A successful harvest depends not only on crop conditions, but also on properly functioning equipment.
Combine losses can occur in any of the three main areas of the machine: the header (gathering), the rotor or cylinder (threshing) or the fan and shoe (cleaning). Excessive loss often can be avoided by taking a few minutes to measure losses at each area and then make the machine adjustments necessary to correct them.
While you can’t eliminate all harvest losses, these steps will help you identify the source and adjust harvest equipment for optimum performance:
Evaluate the combine: Remove any field trash, oil or grease buildup and rodent nests. Check for loose, worn or missing parts and replace as needed. Inspect all belts and chains for wear and tear.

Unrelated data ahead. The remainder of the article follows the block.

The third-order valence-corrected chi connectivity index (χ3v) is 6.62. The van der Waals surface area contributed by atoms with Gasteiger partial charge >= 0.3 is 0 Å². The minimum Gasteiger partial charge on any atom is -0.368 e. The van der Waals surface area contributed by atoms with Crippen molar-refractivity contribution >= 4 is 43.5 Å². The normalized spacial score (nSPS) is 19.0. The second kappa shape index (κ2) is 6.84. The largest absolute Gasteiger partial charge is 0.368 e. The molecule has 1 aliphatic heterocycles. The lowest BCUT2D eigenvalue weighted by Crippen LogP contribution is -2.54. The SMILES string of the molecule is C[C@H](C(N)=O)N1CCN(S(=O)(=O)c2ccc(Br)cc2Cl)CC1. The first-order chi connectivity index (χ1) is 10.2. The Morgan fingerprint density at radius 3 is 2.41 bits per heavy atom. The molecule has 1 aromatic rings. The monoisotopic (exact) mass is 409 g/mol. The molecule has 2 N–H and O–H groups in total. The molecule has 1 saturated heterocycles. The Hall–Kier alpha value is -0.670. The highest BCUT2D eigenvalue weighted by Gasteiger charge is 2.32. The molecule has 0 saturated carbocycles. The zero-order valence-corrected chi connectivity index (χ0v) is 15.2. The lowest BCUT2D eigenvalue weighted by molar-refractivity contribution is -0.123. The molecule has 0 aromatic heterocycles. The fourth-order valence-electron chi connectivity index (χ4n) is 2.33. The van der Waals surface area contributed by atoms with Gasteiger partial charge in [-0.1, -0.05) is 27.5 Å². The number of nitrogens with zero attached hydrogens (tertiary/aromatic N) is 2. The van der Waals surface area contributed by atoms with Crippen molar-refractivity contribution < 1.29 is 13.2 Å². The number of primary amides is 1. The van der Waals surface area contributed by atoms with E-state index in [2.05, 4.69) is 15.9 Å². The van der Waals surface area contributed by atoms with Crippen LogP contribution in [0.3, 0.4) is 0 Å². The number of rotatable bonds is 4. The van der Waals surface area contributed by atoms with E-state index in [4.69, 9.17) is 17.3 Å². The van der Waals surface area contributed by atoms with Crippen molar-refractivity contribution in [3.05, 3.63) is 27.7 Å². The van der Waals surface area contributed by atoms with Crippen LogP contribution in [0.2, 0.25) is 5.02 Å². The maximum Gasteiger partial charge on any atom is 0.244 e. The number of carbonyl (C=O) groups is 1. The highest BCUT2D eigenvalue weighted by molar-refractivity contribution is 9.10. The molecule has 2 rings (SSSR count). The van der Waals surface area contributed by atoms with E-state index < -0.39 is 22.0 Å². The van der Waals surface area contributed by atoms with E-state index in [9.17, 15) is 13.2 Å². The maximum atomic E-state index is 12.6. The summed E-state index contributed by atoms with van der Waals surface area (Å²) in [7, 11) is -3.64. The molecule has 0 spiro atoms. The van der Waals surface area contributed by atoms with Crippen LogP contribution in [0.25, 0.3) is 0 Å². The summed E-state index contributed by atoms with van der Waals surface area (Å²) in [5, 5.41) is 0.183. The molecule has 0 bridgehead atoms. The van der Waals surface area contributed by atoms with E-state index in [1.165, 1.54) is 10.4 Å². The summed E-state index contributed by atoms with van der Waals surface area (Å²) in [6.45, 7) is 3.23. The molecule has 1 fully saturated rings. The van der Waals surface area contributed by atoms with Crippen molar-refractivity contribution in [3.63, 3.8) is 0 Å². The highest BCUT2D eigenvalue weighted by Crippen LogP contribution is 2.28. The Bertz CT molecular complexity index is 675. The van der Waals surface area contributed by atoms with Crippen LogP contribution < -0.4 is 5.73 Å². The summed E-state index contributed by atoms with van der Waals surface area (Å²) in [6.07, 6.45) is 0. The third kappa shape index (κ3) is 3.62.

Prioritize fields for harvest: Identify fields with the potential for loss due to stalk rot, hail damage or other injury and harvest those first.
Prevent grain loss: Eardrop, shatter, improper cutting height or lodging can reduce yield. Grain also can remain on the cob, in the pod or pass through the combine with the residue. Fine-tune your combine settings to avoid these issues.
Reduce harvest speed: A ground speed of 2.5 – 3.5 miles per hour usually produces good results. Slower speeds might be required under poor field conditions.
Estimate yield loss: Place a 1-foot square frame on the ground behind the combine after a pass and count the number of seeds found inside the frame. Do this at least three times and calculate the average. Every four soybeans or two kernels of corn in a square foot represents a 1-bushel-per-acre yield reduction.
Ask your AgVenture Yield Specialist for more information and best practices as you prepare for harvest.